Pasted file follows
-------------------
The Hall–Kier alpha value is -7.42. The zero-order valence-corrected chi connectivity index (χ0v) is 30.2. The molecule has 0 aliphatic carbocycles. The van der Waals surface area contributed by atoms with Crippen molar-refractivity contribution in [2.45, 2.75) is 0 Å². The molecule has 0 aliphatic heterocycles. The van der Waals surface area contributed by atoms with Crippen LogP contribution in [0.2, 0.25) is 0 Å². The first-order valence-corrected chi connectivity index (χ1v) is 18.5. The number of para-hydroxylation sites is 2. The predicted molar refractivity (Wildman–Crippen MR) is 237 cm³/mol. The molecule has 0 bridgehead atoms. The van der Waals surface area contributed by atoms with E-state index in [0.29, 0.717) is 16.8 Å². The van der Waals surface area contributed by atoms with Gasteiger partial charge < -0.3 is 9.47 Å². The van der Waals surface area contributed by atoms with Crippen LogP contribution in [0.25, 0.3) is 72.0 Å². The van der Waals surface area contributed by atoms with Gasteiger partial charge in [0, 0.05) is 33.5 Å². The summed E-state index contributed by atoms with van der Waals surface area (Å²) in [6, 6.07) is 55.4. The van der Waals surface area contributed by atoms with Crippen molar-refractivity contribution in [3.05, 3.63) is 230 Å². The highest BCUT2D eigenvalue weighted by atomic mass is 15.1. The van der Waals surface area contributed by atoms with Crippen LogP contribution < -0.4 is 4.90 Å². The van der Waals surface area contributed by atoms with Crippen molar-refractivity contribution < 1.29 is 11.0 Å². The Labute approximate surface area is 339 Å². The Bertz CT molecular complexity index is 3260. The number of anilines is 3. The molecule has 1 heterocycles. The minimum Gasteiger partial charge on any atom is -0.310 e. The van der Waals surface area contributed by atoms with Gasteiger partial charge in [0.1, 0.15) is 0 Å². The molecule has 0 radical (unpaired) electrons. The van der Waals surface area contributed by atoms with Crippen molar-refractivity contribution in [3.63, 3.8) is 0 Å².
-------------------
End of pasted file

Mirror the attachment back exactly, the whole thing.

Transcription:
The Hall–Kier alpha value is -7.42. The zero-order valence-corrected chi connectivity index (χ0v) is 30.2. The molecule has 0 aliphatic carbocycles. The van der Waals surface area contributed by atoms with Crippen molar-refractivity contribution in [2.45, 2.75) is 0 Å². The molecule has 0 aliphatic heterocycles. The van der Waals surface area contributed by atoms with Crippen LogP contribution in [0.2, 0.25) is 0 Å². The first-order valence-corrected chi connectivity index (χ1v) is 18.5. The number of para-hydroxylation sites is 2. The predicted molar refractivity (Wildman–Crippen MR) is 237 cm³/mol. The molecule has 0 bridgehead atoms. The van der Waals surface area contributed by atoms with E-state index in [0.29, 0.717) is 16.8 Å². The van der Waals surface area contributed by atoms with Gasteiger partial charge < -0.3 is 9.47 Å². The van der Waals surface area contributed by atoms with Crippen LogP contribution in [0.25, 0.3) is 72.0 Å². The van der Waals surface area contributed by atoms with Gasteiger partial charge in [0, 0.05) is 33.5 Å². The summed E-state index contributed by atoms with van der Waals surface area (Å²) in [6, 6.07) is 55.4. The van der Waals surface area contributed by atoms with Crippen molar-refractivity contribution in [3.05, 3.63) is 230 Å². The highest BCUT2D eigenvalue weighted by atomic mass is 15.1. The van der Waals surface area contributed by atoms with Crippen LogP contribution < -0.4 is 4.90 Å². The van der Waals surface area contributed by atoms with Crippen molar-refractivity contribution < 1.29 is 11.0 Å². The Labute approximate surface area is 339 Å². The Bertz CT molecular complexity index is 3260. The number of anilines is 3. The molecule has 1 heterocycles. The minimum Gasteiger partial charge on any atom is -0.310 e. The van der Waals surface area contributed by atoms with Gasteiger partial charge in [0.1, 0.15) is 0 Å². The molecule has 0 radical (unpaired) electrons. The van der Waals surface area contributed by atoms with Crippen molar-refractivity contribution in [3.63, 3.8) is 0 Å².